The concept of transformation surfaces throughout boy man machine (Orange Milk), the latest full-length from avant-noise trio Drose, informing everything from singer/guitarist Dustin Rose's words - at various points on the album the frontman howls about ripping flesh from bone and evolving into some unknown form - to the music itself, which relies less on traditional instrumentation and increasingly on recorded samples of in-operation machinery.

The concept of transformation surfaces throughout boy man machine (Orange Milk), the latest full-length from avant-noise trio Drose, informing everything from singer/guitarist Dustin Rose's words - at various points on the album the frontman howls about ripping flesh from bone and evolving into some unknown form - to the music itself, which relies less on traditional instrumentation and increasingly on recorded samples of in-operation machinery.

"It was definitely a constant narrative when I was making [the record]: What's the next step?" said Rose, who joins drummer John Mengerink and guitarist Gregory Packet for an album release show at Double Happiness on Saturday, May 14. "It probably [stems from] my natural obsession with machines and technology, and then at the same time I'm fascinated with primitive things, and skin and bone kind of stuff. Different animals have different technology, right? Mankind, we keep thinking we're improving our reality, but I don't know that we are. The album is about … not knowing the next step in that evolution. It's about spiraling toward some lifeless, transcendental thing."

The music further reflects this transformation, hinging on samples recorded across a wide technological spectrum, including high-end, six-figure machines (a computer-controlled cutter) and budget appliances (the creak of a rickety oven door). It's a direction Drose has experimented with in the past - early recordings featured everything from a cordless drill to a hydraulic sheer press - though never this fully.

"[Those early songs] really started me down the path to boy man machine and trying to do a lot of that, where maybe there was no guitar and it was just drums and machines," said the Roanoke, Virginia-born Rose, who finds inspiration in everything from his work as a mechanic to the out-there explorations of similarly minded musicians like Scott Walker, Diamanda Galas and U.S. Maple. "The guitar has become an obscure thing to me. It's a foundational element, or something that's there because I've played guitar for a long time, but on the album there are several tracks with no guitar, or very sparse guitar, where it plays a small part in the whole thing. It made a big difference because you get a totally different atmosphere, which was the whole point."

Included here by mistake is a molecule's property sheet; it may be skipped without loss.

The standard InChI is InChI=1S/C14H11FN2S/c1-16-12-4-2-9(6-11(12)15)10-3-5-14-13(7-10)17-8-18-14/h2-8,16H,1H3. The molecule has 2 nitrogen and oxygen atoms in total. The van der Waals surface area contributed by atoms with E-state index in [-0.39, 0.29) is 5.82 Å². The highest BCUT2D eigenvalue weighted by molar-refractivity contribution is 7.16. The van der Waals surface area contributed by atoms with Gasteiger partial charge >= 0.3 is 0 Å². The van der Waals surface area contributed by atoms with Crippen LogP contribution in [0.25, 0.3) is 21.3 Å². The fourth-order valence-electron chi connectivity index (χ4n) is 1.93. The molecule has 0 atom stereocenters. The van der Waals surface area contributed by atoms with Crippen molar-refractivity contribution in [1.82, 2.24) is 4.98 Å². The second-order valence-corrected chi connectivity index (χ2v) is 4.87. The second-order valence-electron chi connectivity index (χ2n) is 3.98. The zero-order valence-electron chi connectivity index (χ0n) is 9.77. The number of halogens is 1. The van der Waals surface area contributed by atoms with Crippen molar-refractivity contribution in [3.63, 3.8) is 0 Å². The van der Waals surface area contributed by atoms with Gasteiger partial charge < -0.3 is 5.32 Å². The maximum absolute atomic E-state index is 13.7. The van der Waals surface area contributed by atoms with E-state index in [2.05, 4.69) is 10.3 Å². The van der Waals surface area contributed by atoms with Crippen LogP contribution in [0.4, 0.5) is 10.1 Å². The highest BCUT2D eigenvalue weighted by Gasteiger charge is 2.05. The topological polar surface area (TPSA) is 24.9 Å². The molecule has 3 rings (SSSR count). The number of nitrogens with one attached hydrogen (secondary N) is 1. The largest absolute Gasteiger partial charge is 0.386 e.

This sense of atmosphere was further heightened by the recording locale. Sessions took place at Ohio State University's Center for Automotive Research, inside a "concrete cabin," as Rose described it, that serves as a test site to measure the power output of bus and semi-truck engines.

"It's this huge, modular facility where they have these big rollers in the floor to park the tires of the bus or truck … so you can measure the power and efficiency," Rose said. "[The area under the rollers] was the size of a swimming pool, about four-feet deep, and the entire thing was covered with inch-thick steel plates."

For recording, Rose would use a forklift to raise a single plate, and the musicians would then crawl into the darkened cavity, which was partially illuminated with a pair of floodlights. The claustrophobic, subterranean sensation they experienced bleeds into songs like the percussive "A Clay Mind," where Rose rasps, "If I stop breathing I die" as the music threatens to close in on him like a trash compactor.

"The space had this constant breath to it," Rose said. "At the end of the first track ('The Unraveling') there's probably a minute of nothing, but that nothing is what it sounded like under there. That [atmosphere] is the real foundation; it's the ambience of the whole album."

Though much of the album reflects the character of the recording space - the music is generally dark, claustrophobic and oppressive - the record ends on a comparatively soft note with "His Reflection," easily the prettiest, most promise-filled song in Drose's brutal catalogue.

"Maybe it's some attempt at creating an element of comfort with the unknown, or the brutality people hear in [the music]," Rose said. "I wanted to leave on something like that. It's at the end of the album, but it's not the end of the story."